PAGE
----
That picture is Will on his new Platypus.
In honor of Thanksgiving, here's a special treat:
Will, Vince, and James went to Philadelphia and caught this show:
The future of "bicycle riding." Pay attention to the inspirational audio from the ... riders on the screen. This is the weirdest thing I've ever seen.
Will converted his Susie to a two-speeder. He'll talk about that in the email update, but here are some images with minimal comments:
It's a 38 x 28 double with no front derailer. Can Will shift it? You betcha. You'll see in the next email update on the 18th or 19th.
18t cog. Paul chain tensioner, called a Melvin.
Good clearance here with 2.6 tire.
That's a nice seat lug.
Will rode this bike for two days on Mt. Tam. He'll tell more in the email update.
It had been a while since I'd seen a genuine Potato Bug, but I found this sad sack of one on a dog walk. That's a film-canister cap, for scale, since. no Sharpie. I think they should sell empty Sharpies cheap, for photo props.
My latest and now totally lifetime permanent change is to ride the centers of trails, or at least stay away from the edges, which at least around here, are getting wider all the time with so many suspension bike riders avoiding bumps, for crying out loud. Here's Pal Jeff doing it the new way:
My latest grump is kind of a bummer scold, a horrible thing to do, but oh well. It's riders creating smooth paths on the edges of rocky trails. You can see it here, there on the right. Ring up or down on the rocks doesn't make the smooth path go away, but it doesn't add to the erosion.
For three years, maybe 2012 to 2015, we had a downtown store that sold only bikes, books, and hatchets. People dug its quirkiness, but we had many zero-dollar days, so didn't renew the lease. It was fun in its quirky way, we met some nice people and some quirky ones were attracted to the combo and all that, but I was working 12 hour days for most of 3 years, so there's that, too. I found this biz card in a drawer and it reminded me. It is now a bookmark.
And the mug from the failed enterprise. Ride, read, cut. Or maybe WE ride, we read, we cut. Latin's a toughie.
I thought we'd have them a month ago, and now I think we'll have them in two months. Undyed, vegetable-tanned goatskin with 85 percent organic cotton crocheted bags, logo-free except for a goat's head stamped on one of the gloves. One layer, un padded. As gloves go, fairly groovy. I'm not a glove fan but I've been liking (not loving) them. I mean, I love how I can forget that I'm wearing gloves, and I guess I like knowing I can do a high-speed palms-down handskid and come up chuckling.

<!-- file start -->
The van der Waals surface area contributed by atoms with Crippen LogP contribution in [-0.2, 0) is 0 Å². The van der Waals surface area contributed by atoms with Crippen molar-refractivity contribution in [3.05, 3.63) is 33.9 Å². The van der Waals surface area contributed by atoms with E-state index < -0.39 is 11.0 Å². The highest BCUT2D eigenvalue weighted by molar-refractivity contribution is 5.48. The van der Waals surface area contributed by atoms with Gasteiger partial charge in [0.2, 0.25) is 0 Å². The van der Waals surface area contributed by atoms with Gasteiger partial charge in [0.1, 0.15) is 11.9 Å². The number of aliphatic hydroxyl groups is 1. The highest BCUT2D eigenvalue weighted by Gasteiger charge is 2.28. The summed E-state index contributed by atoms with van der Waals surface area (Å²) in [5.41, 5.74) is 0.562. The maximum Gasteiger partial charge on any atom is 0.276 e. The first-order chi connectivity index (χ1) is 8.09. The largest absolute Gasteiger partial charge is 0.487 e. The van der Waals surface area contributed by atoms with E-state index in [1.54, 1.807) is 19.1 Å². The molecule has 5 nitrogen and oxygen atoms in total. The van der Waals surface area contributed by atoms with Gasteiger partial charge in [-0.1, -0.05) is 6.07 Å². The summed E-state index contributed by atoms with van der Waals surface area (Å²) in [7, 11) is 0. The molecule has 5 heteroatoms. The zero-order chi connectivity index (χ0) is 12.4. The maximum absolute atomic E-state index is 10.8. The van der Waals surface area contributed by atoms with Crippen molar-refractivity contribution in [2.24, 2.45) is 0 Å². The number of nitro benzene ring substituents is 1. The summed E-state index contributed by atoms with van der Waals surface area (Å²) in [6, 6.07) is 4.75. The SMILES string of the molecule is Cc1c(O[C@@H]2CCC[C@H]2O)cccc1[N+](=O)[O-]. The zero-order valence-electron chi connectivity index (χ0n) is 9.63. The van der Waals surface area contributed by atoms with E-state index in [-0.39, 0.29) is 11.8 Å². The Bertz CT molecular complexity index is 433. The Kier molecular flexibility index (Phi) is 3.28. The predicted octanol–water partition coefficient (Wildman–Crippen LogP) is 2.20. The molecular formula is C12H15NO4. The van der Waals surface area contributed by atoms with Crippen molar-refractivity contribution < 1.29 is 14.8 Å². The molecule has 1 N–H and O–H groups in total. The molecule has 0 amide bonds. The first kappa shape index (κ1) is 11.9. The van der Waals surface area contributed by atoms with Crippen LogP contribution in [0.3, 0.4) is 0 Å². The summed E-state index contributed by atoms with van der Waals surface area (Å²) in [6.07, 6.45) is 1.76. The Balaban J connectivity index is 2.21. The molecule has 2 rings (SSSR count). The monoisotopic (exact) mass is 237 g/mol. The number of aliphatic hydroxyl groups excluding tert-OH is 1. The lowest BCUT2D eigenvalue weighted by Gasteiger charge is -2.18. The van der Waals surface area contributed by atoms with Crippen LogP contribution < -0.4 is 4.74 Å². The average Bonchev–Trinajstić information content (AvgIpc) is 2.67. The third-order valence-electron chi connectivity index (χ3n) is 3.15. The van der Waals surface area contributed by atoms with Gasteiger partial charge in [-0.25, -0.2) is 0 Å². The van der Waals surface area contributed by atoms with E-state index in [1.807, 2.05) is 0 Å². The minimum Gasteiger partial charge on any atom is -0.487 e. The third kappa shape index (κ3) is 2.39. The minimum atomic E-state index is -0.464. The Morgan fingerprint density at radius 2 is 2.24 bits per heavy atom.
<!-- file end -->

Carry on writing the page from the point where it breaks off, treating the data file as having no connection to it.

It's just slow. I think in two weeks we'll have something to show, a sample with more metal in it.
Holiday Stuffs & Clothing in General
We'll have more of the New Zealand possum wool neckies, more Australian garment. Possibly some knickers, one in five chance of sweaters.
Will inspired me to do this. If I had just one CLEM I wouldn't have, but I have two.
This is a great bike.
Wasted picture, just the drivetrain.
Shimano's cheapest front derailer and a dented chainring guard, but it works smoothly. This Tourney (model) derailer shifts as well as anything, but we don't sell them because...most people who want a derailer for a fancy bike want something that's not at the bottom of ye olde barrel.
The stick is one way to limit movement. There are other ways.
I just slicked it up, figuring this would be more helpful:
I think we're all sad to see the wood go, but I swear I'm posting this because I think one of you might try something like it, and real hardware will make it easier. It shifts perfectly.
Will got a comment on his thing, his foot-shifting in the last email update--there was a video of it--and the comment was along ye olde lines of, "This is a solution to something that a front derailer solves"; and another person commented that it is dangerous.
The things are... we're here to have fun, not just to solve problems. Sometimes we even create problems. Bicycles invite modifications and experiments more than any other object in the universe. Take stuff off, put it back on, nothing's permanent, or needs to be.
Foot shifting isn't dangerous the way Will does it. We're not recommending it, but he's so good at, and it's fantastic! It's another way to enjoy riding a bike. It's not show-offy, either, because it happens fast and nobody knows.
First rideable prototype V-brake. Of course it works well--two long V-brake arms with all that leverage, and good pads. We're having two models worked on. This one will be de-cornered and a few more things. Mark has already modified an arm and sent it back. We'll see. The big thing is, it takes road pads and the pads clear the fork blades and stays when you open up wide.
On the other side of the fence, there's this new racing thing, not an object. that will totally absolutely trickle down to us and give recreational bicycle riding another weird twist. The kind of recreational riding that is about going faster than your friends, at least.
I am all for glucose monitoring as a way to check out how close you are to diabetes, or how your last meal screwed you up.
Hey, we've all made regrettable album covers, let's cut her some slack.
Will's Platypus is all together now:
Rapid-rise rear derailer, 40x30 chainrings, lots of silver and black, panda everywhere you look.
Platypus's favorite food is the shrimp.
We "aren't in a position" to do paper brochures anymore. Here's one from the Cheviot, about the sheep. It may be irrelevant, but it is informational, and it's all true:
All for now, see you in a month or so.